On the applications Odtllah was carrying on February 5, each man listed as his address 2840 Morning Lake Drive, in another gated community just outside Memphis. None of the men had checked the application's organ donor box.
At motor vehicles, the applications were approved and entered into the computer system. When Odtllah walked outside, the FBI was waiting for him.
Agents in New York had received a tip that the men would be traveling to Memphis that day, and the bureau's agents in Tennessee had staked out Smith's home and the motor vehicle office. When Odtllah and the others pulled out of the parking lot, agents flashed blue lights and pulled them over.
With Odtllah, police found Mostafa Said Abou-Shahi, Mohammed Fares, Sakher Hammad and his cousin Abdelmuhsen Mahmid Hammad. An unnamed juvenile was also taken into custody.
A few months ago, the contents of Sakher Hammad's wallet would have seemed innocuous: Two video rental cards; two major credit cards; a card designating him a "charter member" of Team Ford Racing; a New York plumber's business card.
And a pass, dated 09/05/01 that gave him access to the lower basement of One World Trade Center.
Shown a photocopy, New York City Port Authority officials said the pass looked authentic, but they couldn't be certain without seeing the original.
Authorities say Sakher Hammad told them he is plumber, and that he and his cousin were in the tower to work on the sprinkler system. New York authorities have no record of a plumber's license for either cousin.
A business card in Sakher Hammad's wallet was for a Magic Plumbing & Heating Inc. in Brooklyn. It advertises "custom kitchens, bathrooms, water heaters, boilers, repiping" -- generally residential in nature.
A call to the business produced only a full voice-mailbox for someone named "Rocky." Using a reverse telephone directory, the AP found a list of phone numbers at the company's street address, all of them for individuals, among them Sakher Hammad.
Hammad's wallet also held courtesy cards from the New York City Patrolmen's Benevolent Association and the Detectives' Endowment Association of New York. The latter bears the inscription, "In memory of those who lost their lives on 9-11-01."
It is adorned with a fluttering American flag, a police badge and a picture of the twin towers.
When Smith was arrested, authorities say she admitted helping Odtllah obtain licenses for "cousins" on a half-dozen occasions in the past year. An FBI agent later testified that Odtllah was charging up to $1,200 each to help people get their new identities.
Authorities say the men arrested with Odtllah admitted being in the country illegally.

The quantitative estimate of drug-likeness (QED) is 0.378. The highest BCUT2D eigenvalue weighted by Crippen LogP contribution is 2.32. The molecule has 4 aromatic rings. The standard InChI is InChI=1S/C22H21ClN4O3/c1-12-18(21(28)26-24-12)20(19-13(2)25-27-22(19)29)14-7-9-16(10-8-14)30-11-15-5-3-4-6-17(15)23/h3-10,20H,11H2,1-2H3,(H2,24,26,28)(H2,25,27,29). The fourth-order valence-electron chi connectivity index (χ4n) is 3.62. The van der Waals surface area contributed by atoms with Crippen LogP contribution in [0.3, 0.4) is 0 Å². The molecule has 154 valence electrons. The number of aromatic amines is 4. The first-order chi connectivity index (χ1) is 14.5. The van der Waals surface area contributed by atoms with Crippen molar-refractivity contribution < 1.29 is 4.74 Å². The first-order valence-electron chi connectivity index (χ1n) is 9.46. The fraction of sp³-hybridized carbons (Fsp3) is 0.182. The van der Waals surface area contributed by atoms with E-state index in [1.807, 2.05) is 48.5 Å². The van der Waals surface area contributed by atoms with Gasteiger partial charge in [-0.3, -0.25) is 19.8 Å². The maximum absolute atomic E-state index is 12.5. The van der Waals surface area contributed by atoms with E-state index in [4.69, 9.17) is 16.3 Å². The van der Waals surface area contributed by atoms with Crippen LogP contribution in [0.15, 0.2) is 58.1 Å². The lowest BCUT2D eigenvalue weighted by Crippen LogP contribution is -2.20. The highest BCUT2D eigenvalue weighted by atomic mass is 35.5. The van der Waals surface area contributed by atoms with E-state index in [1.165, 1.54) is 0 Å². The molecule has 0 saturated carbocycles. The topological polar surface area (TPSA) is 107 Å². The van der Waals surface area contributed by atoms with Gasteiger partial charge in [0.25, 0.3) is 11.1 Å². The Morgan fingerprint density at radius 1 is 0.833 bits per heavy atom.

Fire intentionally set
The day Smith was to appear in court, her car sat in an FBI garage in Memphis, the champagne finish bubbled and streaked with trails of melted rubber window stripping. The upholstery was burned away. Police couldn't even tell if Smith had been wearing a seat belt.
However, they had found a residue of gasoline on her body. The fire, the FBI determined, was intentionally set.
Bolds, the FBI agent, wondered how someone who was conscious could have stayed in the burning car. "If the car is on fire, you're going to stop in the middle of the highway if you have to, to get out," he said.
On Wednesday, Abou-Shahi, Fares and Abdelmuhsen Hammad appeared in court wearing blue windbreakers provided by the court. They face charges of conspiring to obtain licenses with false information. Odtllah and Sakher Hammad had appeared in court Monday.
Court records indicate that another man, Omar Khayata, 20, had also applied for a license February 5, using the same address. But he was not charged, and officials would not say whether he was the juvenile mentioned in the affidavit.
Lawyers for the defendants argued that their clients were being held only because of their ethnicity. "They seem to be trying to tie this to September 11," said Clifton Harviel Jr., who represented Abou-Shahin.
Assistant U.S. Attorney Tim DiScenza replied that each man had participated in a conspiracy intended to acquire a "completely false and untraceable identity." Their motivation, he said, could be "further criminal activity."
In the wake of September 11, there have been crackdowns on illegally obtained driver's licenses elsewhere. Several of the September 11 hijackers had illegally obtained licenses in Virginia.
In denying bond for the five, federal magistrates cited the men's tenuous connections to the community and strong ties to other countries.
Court papers show Odtllah has a wife, a 2-year-old son, a mother and 10 siblings, all living in Jerusalem. Officials say he has "traveled extensively across the U.S. in the last few years."
A magistrate noted Sakher Hammad, "has no ties whatsoever to this community. He has substantial ties to Jordan or Gaza, where his mother lives. He has had less than stable employment ... and a cooperating witness has disappeared under suspicious circumstances."
Of the local telephone numbers listed on the license applications, three were out of service, and one was a fax.
When bond was denied, Fares put his head in his hands and wiped his eyes. The others showed no reaction.
Outside Smith's home, a row of red artificial flowers planted in the ground seems to wilt in the winter chill.
Family members have refused to talk. A wary elderly neighbor said, "I believe somebody killed her."
The answering machine message on Smith's phone was changed to provide information about her funeral Saturday. There was no wake, the message said, because wakes are for sadness and tears.
"Please wear lively attire," said a young woman's voice. "Because this is a joyous occasion -- because she's going home to be with the Lord."
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